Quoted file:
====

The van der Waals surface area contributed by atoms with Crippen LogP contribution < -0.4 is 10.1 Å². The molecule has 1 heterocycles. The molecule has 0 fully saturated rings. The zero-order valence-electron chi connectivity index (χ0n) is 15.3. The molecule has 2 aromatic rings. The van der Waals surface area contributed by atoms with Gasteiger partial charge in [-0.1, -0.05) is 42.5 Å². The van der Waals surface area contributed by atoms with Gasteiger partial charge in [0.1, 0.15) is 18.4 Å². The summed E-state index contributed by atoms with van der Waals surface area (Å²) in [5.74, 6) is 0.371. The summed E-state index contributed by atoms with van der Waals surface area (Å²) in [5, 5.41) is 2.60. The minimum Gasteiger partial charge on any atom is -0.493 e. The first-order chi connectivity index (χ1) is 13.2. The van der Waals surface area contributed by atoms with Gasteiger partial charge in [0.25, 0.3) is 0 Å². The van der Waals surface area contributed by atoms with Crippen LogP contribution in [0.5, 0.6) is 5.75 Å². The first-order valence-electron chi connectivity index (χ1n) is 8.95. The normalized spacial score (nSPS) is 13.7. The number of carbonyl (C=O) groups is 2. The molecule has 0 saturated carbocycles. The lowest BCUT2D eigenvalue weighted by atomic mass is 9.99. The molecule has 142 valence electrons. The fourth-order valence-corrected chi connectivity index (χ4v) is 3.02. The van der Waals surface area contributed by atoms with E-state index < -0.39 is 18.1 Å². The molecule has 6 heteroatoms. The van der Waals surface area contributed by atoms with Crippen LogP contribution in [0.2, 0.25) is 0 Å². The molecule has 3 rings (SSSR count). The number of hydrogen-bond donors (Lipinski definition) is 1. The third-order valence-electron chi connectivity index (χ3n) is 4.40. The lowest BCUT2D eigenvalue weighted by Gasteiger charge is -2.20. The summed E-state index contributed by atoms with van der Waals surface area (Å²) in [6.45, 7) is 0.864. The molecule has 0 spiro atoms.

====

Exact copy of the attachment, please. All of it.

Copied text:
The van der Waals surface area contributed by atoms with Crippen LogP contribution < -0.4 is 10.1 Å². The molecule has 1 heterocycles. The molecule has 0 fully saturated rings. The zero-order valence-electron chi connectivity index (χ0n) is 15.3. The molecule has 2 aromatic rings. The van der Waals surface area contributed by atoms with Gasteiger partial charge in [-0.1, -0.05) is 42.5 Å². The van der Waals surface area contributed by atoms with Gasteiger partial charge in [0.1, 0.15) is 18.4 Å². The summed E-state index contributed by atoms with van der Waals surface area (Å²) in [5.74, 6) is 0.371. The summed E-state index contributed by atoms with van der Waals surface area (Å²) in [5, 5.41) is 2.60. The minimum Gasteiger partial charge on any atom is -0.493 e. The first-order chi connectivity index (χ1) is 13.2. The van der Waals surface area contributed by atoms with Gasteiger partial charge in [0.25, 0.3) is 0 Å². The van der Waals surface area contributed by atoms with Crippen LogP contribution in [0.5, 0.6) is 5.75 Å². The first-order valence-electron chi connectivity index (χ1n) is 8.95. The normalized spacial score (nSPS) is 13.7. The number of carbonyl (C=O) groups is 2. The molecule has 0 saturated carbocycles. The lowest BCUT2D eigenvalue weighted by atomic mass is 9.99. The molecule has 142 valence electrons. The fourth-order valence-corrected chi connectivity index (χ4v) is 3.02. The van der Waals surface area contributed by atoms with E-state index < -0.39 is 18.1 Å². The molecule has 6 heteroatoms. The van der Waals surface area contributed by atoms with Crippen LogP contribution in [0.2, 0.25) is 0 Å². The molecule has 3 rings (SSSR count). The number of hydrogen-bond donors (Lipinski definition) is 1. The third-order valence-electron chi connectivity index (χ3n) is 4.40. The lowest BCUT2D eigenvalue weighted by Gasteiger charge is -2.20. The summed E-state index contributed by atoms with van der Waals surface area (Å²) in [6.45, 7) is 0.864. The molecule has 0 spiro atoms.